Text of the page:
The second in a trio of undead modules is a major favorite of mine. It stages an eternal moment for the damned who yearn for eschatological liberation, and crave a sympathy impossible to give. The Paths of the Dead have to be the most terrifying place in Middle-Earth seen by any members of the Fellowship of the Ring, and almost as lethal as the Barrow-Downs. I prefer MERP’s classification of the undead over TSR’s, and this product outlines the hierarchy: ghouls at the bottom, dumb corpses able to inflict disease but not drain energy; skeletons next, much more fearsome than the TSR breed, able to energy-drain, and cause fear and stun; then ghosts, devoid of physical bodies but intelligent and able to drain energy, sometimes even unconsciously; and finally, wraiths or wights, the worst energy-drainers, often spell-users, and able to mesmerize or dominate their prey by force of will. All of these can be found in the paths, especially ghosts — but that’s not all. There are also the weird pukel-creatures that lie dormant and animate in the presence of the living: stone men, rock lizards, granite spiders, stalactite birds, and even “living lightning”.
This horror show is the product of oath-breaking, an act which carries devastating consequences in Tolkien’s world, as bad as a high-level D&D curse. The treachery dates to the end of the Second Age, when Gondor’s primitives (the Daen Coentis) refused to honor the Dunedain and march against Sauron, and the effects were instant: ore veins dried up, livestock died, harvests shrunk, artisans forgot their skills, and women became barren. People who died suddenly walked the tombs of the primitive nobles, tormented by local confinement. The paths thus sweat a despair that feels intrinsic to the place, something self-inflicted, unlike the invaded Barrow-Downs.
They are mapped over a 20-mile stretch under the Dwimorberg mountain, and given 11 major areas, with anywhere from 1-7 rooms per area. The rooms are filled with tombs and cursed chambers, and the City of Sorrow in the middle, with all manner of undead and pukel-creatures around every corner. It’s hard not to envision the huge cavern of the City of Sorrow as Peter Jackson gave it to us, though ICE has the undead actually avoiding this place in favor of smaller areas — the Tombs of the Oathbreakers (populated by the nastiest and oldest of the undead), the Tombs of the Glorious (the resting place of those who died during the Golden Age of the Daen Coentis culture in the mid-Second Age), and the Tombs of the Heirs (the fathers of the oath-breakers). There are more than enough treasures and enchanted items to make attempting the paths worthwhile for PCs, if they can survive.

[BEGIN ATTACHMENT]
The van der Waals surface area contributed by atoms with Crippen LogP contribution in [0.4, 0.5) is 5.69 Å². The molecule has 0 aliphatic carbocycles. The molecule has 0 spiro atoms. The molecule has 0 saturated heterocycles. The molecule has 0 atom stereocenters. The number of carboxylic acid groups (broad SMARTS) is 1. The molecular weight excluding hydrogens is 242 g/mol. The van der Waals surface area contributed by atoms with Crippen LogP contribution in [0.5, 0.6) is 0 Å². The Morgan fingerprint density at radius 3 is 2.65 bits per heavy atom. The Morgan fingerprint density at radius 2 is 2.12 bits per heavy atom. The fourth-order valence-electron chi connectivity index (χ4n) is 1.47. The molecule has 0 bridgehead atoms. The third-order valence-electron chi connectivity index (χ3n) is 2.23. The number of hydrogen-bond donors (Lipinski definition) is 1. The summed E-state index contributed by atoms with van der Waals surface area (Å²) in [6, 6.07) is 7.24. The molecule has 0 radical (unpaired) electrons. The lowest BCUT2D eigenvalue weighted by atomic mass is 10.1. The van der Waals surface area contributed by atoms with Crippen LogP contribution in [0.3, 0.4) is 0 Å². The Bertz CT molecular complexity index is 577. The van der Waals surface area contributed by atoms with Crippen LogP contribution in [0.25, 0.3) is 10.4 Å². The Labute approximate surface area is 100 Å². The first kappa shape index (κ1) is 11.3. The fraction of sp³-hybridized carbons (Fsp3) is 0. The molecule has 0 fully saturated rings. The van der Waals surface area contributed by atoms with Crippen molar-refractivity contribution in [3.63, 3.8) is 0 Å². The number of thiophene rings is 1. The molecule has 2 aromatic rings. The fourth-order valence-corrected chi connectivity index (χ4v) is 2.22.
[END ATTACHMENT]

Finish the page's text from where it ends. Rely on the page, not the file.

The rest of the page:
The second major layout is the fortress of Morthondost built by Gondor between 570-714, which looks over the town of Sarn Erech. There are colorful politics here (geared for the 1640 period) revolving around an incompetent prince who keeps his sister (the true heir to Morthond) imprisoned like a rat, while the fief is ruled by his despotic master-at-arms. Sarn Erech itself is given remarkably thorough detail; the map key even supplies two 1-4 star ratings for every tavern, inn, shop, and professional establishment — one for quality, the other for price. Finally, there is the ancient site of the hill with the black stone, on which the Daen Coentis swore allegiance to Gondor and would renew that vow at Aragorn’s coming. Some might complain that the Morthondost scenario is space filler, but I disagree. The physical torment eating away a Gondorian princess is a microcosm of the spiritual one consuming the vale, and it all integrates perfectly. If I could run only one adventure-sized module before joining the dead myself, I might very well choose Erech and the Paths of the Dead.
History & Culture Rating: 5
Maps & Layouts Rating: 5
Next up: Minas Tirith.